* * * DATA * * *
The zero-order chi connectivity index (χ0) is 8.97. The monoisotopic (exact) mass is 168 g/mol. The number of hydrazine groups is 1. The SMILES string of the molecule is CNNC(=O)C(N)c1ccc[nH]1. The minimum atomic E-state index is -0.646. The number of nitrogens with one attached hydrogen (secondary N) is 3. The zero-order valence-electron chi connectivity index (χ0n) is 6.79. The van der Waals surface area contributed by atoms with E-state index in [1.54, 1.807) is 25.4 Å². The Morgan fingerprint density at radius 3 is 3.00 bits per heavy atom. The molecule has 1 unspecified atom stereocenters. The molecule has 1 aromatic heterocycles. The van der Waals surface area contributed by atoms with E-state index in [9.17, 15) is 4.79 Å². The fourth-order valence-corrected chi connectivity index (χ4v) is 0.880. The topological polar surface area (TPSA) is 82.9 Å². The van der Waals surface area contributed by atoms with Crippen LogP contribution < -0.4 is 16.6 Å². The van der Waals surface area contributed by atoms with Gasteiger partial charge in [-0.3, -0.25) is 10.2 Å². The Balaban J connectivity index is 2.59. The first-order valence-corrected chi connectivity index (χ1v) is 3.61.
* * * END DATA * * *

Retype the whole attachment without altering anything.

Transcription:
The zero-order chi connectivity index (χ0) is 8.97. The monoisotopic (exact) mass is 168 g/mol. The number of hydrazine groups is 1. The SMILES string of the molecule is CNNC(=O)C(N)c1ccc[nH]1. The minimum atomic E-state index is -0.646. The number of nitrogens with one attached hydrogen (secondary N) is 3. The zero-order valence-electron chi connectivity index (χ0n) is 6.79. The van der Waals surface area contributed by atoms with E-state index in [1.54, 1.807) is 25.4 Å². The Morgan fingerprint density at radius 3 is 3.00 bits per heavy atom. The molecule has 1 unspecified atom stereocenters. The molecule has 1 aromatic heterocycles. The van der Waals surface area contributed by atoms with E-state index in [9.17, 15) is 4.79 Å². The fourth-order valence-corrected chi connectivity index (χ4v) is 0.880. The topological polar surface area (TPSA) is 82.9 Å². The van der Waals surface area contributed by atoms with Crippen LogP contribution < -0.4 is 16.6 Å². The van der Waals surface area contributed by atoms with Gasteiger partial charge in [-0.3, -0.25) is 10.2 Å². The Balaban J connectivity index is 2.59. The first-order valence-corrected chi connectivity index (χ1v) is 3.61.